Laura's Crossing

Artist John Wesley Cotton's rendition of the location where Laura Secord crossed Twelve Mile Creek on June 22nd, 1813 Image: [Toronto Public Library; Government of Ontario Art Collection].




Secord Significance

Laura's Crossing is a short section of Twelve Mile Creek where Laura Secord is believed to have made her way across the rain-swollen stream on a fallen log to warn the British forces of an impending American invasion. There are, of course, many issues that remain unresolved about her walk, including the details of her route, and the location of her creek crossing is no exception. But over the past several years, Brock University historian and geographer Professor Alun Hughes marshalled evidence from written sources, historic maps, and the actual topography and landscape of the area to create a compelling case for where Laura's crossing likely took place.

No one is absolutely certain of the exact spot where Laura Secord struggled across Twelve Mile Creek on a fallen log in her quest to warn the British of an impending American invasion. But most bets are on a meandering stretch of the historic watercourse that's now within the borders of Short Hills Provincial Park.

Laura Secord actually crossed Twelve Mile Creek twice during her epic trek. From her home in Queenston, she would likely have followed the main route of the old Iroquois Trail, now Queenston Street, York Road, and St. Paul Street, into Shipmans Corners, which was little more than a creekside village at the time.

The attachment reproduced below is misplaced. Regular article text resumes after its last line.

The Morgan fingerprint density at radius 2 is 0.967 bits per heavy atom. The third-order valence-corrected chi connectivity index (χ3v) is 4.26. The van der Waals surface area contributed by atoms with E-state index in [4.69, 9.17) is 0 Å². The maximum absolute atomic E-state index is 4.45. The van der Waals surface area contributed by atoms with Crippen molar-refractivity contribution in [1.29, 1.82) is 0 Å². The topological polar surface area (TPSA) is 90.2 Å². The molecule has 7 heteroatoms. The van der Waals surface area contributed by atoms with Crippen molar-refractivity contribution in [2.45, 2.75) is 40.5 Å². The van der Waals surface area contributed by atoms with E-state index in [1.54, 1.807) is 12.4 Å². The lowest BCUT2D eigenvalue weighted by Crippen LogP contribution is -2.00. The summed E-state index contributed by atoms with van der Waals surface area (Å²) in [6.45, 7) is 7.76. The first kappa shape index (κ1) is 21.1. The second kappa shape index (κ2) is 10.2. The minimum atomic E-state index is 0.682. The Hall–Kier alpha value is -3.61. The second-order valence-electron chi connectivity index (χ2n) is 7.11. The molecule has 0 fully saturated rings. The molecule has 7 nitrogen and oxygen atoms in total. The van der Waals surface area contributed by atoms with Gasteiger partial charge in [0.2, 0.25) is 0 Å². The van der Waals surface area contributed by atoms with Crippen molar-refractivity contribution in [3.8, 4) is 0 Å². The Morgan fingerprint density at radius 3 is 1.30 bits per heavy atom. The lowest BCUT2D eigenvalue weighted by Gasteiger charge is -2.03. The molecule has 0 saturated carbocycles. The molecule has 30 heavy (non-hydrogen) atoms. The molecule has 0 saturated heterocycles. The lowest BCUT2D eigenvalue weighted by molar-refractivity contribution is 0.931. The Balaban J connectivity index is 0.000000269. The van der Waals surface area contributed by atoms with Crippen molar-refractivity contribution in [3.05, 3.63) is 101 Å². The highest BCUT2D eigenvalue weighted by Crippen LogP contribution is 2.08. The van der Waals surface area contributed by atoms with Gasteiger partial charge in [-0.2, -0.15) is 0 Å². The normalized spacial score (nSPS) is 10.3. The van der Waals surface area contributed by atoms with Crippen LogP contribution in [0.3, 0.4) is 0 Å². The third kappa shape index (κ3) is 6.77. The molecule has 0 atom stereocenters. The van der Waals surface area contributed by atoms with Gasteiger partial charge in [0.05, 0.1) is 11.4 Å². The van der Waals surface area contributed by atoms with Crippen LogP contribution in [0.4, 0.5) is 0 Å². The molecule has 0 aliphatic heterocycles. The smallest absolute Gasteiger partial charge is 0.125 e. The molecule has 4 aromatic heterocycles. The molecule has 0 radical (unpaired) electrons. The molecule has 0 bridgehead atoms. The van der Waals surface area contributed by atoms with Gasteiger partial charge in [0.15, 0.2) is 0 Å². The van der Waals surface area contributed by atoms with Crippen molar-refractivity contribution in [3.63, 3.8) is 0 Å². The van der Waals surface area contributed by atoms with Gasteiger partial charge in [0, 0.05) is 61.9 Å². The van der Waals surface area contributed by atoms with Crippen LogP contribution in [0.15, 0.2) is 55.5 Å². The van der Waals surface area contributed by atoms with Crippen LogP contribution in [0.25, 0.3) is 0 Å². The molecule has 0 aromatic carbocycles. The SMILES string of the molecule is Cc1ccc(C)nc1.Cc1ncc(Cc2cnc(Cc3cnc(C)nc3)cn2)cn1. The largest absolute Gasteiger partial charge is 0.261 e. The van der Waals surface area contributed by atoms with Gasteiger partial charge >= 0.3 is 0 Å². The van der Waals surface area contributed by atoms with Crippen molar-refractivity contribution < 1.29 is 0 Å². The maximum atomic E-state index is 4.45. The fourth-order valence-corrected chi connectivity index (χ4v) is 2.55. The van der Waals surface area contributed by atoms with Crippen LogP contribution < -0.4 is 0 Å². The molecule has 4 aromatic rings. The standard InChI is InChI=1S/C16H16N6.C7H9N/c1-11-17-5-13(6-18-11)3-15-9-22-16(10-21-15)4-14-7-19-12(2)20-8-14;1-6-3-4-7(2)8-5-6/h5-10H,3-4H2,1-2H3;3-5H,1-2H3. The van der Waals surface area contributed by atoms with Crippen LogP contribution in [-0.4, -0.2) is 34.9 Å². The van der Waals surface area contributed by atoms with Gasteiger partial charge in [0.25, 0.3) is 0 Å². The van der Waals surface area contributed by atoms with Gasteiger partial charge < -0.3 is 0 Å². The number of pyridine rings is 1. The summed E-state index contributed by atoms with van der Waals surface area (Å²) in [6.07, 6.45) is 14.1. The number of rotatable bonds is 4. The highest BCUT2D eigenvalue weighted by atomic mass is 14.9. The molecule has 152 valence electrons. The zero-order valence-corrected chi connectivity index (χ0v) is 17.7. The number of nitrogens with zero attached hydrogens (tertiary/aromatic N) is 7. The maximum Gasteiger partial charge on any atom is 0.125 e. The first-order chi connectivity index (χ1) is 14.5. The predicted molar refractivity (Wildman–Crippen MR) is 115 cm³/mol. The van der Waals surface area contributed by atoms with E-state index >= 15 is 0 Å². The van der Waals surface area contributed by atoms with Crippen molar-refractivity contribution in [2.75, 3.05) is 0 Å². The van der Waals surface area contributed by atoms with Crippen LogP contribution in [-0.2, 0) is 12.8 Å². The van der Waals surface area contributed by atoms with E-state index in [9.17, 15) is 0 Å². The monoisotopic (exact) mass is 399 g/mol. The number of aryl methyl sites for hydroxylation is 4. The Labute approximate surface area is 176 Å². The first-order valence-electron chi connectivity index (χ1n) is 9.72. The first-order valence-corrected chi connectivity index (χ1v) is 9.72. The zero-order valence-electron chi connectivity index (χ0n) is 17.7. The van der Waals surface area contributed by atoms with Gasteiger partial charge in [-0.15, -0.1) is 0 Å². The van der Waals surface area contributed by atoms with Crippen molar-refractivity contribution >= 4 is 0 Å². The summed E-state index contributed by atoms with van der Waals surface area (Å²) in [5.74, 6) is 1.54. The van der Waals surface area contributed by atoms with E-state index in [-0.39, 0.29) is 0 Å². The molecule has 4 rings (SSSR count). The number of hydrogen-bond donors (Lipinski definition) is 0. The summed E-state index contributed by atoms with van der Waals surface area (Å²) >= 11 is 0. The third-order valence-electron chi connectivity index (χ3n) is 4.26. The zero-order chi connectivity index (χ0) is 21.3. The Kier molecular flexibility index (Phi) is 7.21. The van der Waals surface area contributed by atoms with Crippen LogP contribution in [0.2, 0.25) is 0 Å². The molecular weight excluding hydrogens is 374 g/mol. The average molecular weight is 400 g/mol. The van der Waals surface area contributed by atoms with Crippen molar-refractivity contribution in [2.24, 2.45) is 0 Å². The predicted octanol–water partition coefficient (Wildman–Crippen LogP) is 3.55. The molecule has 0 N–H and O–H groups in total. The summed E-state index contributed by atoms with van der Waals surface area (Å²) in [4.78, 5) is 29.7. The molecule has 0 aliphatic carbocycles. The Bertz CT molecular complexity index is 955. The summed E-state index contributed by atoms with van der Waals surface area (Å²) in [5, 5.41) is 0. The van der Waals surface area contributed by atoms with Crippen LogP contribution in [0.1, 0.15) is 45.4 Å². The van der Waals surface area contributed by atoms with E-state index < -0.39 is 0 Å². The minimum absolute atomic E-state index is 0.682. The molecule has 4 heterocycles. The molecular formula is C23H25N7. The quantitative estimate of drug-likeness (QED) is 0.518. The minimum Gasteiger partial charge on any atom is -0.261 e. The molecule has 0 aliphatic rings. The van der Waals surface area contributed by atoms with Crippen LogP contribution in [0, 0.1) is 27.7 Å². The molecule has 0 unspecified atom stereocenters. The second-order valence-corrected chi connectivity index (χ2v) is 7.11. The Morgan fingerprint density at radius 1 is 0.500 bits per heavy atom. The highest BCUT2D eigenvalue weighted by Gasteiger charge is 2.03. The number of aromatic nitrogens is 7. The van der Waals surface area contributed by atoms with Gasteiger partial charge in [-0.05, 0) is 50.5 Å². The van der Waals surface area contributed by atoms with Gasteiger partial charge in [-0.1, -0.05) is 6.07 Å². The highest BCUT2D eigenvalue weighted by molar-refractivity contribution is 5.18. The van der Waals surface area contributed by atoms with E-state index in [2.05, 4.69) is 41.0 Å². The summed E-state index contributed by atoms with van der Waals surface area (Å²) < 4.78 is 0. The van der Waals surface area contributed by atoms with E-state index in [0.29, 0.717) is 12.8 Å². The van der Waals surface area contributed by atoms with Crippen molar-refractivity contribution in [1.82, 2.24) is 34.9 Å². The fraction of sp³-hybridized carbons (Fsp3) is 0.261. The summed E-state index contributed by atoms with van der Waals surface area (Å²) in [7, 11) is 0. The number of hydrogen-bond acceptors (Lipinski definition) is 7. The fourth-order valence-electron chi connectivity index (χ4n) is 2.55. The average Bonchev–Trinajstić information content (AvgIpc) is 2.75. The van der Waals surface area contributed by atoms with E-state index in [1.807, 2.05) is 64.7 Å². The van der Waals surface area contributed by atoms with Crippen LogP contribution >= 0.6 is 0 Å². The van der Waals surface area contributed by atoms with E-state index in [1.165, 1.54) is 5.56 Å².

On reaching modern-day Ontario Street, she would have cut to the left and descended into the steep valley of the Twelve Mile Creek, crossing it by means of a low level bridge that was in place in that era. There is no evidence that the wooden bridge at Shipman's Corners was destroyed in the War of 1812, so Laura's first crossing was probably not much of a challenge. A wooden swing bridge was erected there but it was later replaced with a steel truss bridge now devoted to pedestrians and cyclists at the foot of St. Paul's Crescent.

After crossing the creek Laura faced two choices. She could continue up the valley of the Twelve Mile Creek, or she could ascend the slope on the other side and follow Pelham Road. Alun Hughes believed the latter is likely what she did. Nowadays the lower part of the Twelve Mile Creek is fast-flowing, at times near a torrent, thanks to the two DeCew Falls Generating Stations at Power Glen, opened in 1898 and 1947. But in 1813 it was a small, meandering stream, flowing through what was probably a very damp flood plain. To venture up the valley would not have been a wise choice. She would probably have chosen to avoid the low wet areas. Hughes believes she would have planned in advance to make a more circuitous approach from the west, to avoid being overtaken by the American troops on their way to attack FitzGibbon.





Hughes, A. (2012). Following in Laura's Footsteps. See's%20Footsteps.pdf

Getting to Laura Secord's actual crossing site


The actual location of Laura Secord's crossing, just east of the Bridge at Laura's Crossing

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